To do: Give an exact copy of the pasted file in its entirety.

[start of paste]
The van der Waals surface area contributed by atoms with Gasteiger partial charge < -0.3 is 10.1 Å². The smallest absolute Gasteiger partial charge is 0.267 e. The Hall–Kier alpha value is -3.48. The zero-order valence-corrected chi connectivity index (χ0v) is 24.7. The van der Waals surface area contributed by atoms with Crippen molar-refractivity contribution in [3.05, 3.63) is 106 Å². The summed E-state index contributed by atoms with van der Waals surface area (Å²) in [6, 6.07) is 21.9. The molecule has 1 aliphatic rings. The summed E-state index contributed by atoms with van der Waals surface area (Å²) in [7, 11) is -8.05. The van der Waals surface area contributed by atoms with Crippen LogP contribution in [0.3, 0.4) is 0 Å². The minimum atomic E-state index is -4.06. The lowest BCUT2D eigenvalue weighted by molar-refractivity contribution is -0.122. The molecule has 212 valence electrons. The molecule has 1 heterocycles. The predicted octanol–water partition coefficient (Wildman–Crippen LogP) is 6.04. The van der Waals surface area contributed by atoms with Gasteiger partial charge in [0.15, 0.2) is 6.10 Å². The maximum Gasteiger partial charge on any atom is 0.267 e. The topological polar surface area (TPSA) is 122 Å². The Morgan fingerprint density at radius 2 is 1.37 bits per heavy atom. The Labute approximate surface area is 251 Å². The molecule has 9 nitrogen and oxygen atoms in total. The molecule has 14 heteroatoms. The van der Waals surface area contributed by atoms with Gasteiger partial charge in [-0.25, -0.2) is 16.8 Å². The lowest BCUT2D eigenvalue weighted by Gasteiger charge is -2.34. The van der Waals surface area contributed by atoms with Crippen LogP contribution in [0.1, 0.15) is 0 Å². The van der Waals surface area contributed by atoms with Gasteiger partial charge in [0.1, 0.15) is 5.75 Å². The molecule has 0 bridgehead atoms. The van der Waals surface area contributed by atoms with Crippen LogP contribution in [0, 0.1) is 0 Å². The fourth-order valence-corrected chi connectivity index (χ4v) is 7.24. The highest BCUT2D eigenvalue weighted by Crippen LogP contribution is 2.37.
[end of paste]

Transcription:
The van der Waals surface area contributed by atoms with Gasteiger partial charge < -0.3 is 10.1 Å². The smallest absolute Gasteiger partial charge is 0.267 e. The Hall–Kier alpha value is -3.48. The zero-order valence-corrected chi connectivity index (χ0v) is 24.7. The van der Waals surface area contributed by atoms with Crippen molar-refractivity contribution in [3.05, 3.63) is 106 Å². The summed E-state index contributed by atoms with van der Waals surface area (Å²) in [6, 6.07) is 21.9. The molecule has 1 aliphatic rings. The summed E-state index contributed by atoms with van der Waals surface area (Å²) in [7, 11) is -8.05. The van der Waals surface area contributed by atoms with Crippen LogP contribution in [0.3, 0.4) is 0 Å². The minimum atomic E-state index is -4.06. The lowest BCUT2D eigenvalue weighted by molar-refractivity contribution is -0.122. The molecule has 212 valence electrons. The molecule has 1 heterocycles. The predicted octanol–water partition coefficient (Wildman–Crippen LogP) is 6.04. The van der Waals surface area contributed by atoms with Gasteiger partial charge in [0.15, 0.2) is 6.10 Å². The maximum Gasteiger partial charge on any atom is 0.267 e. The topological polar surface area (TPSA) is 122 Å². The Morgan fingerprint density at radius 2 is 1.37 bits per heavy atom. The Labute approximate surface area is 251 Å². The molecule has 9 nitrogen and oxygen atoms in total. The molecule has 14 heteroatoms. The van der Waals surface area contributed by atoms with Gasteiger partial charge in [-0.25, -0.2) is 16.8 Å². The lowest BCUT2D eigenvalue weighted by Gasteiger charge is -2.34. The van der Waals surface area contributed by atoms with Crippen LogP contribution in [0.1, 0.15) is 0 Å². The van der Waals surface area contributed by atoms with Gasteiger partial charge in [0.1, 0.15) is 5.75 Å². The molecule has 0 bridgehead atoms. The van der Waals surface area contributed by atoms with Crippen LogP contribution in [0, 0.1) is 0 Å². The fourth-order valence-corrected chi connectivity index (χ4v) is 7.24. The highest BCUT2D eigenvalue weighted by Crippen LogP contribution is 2.37.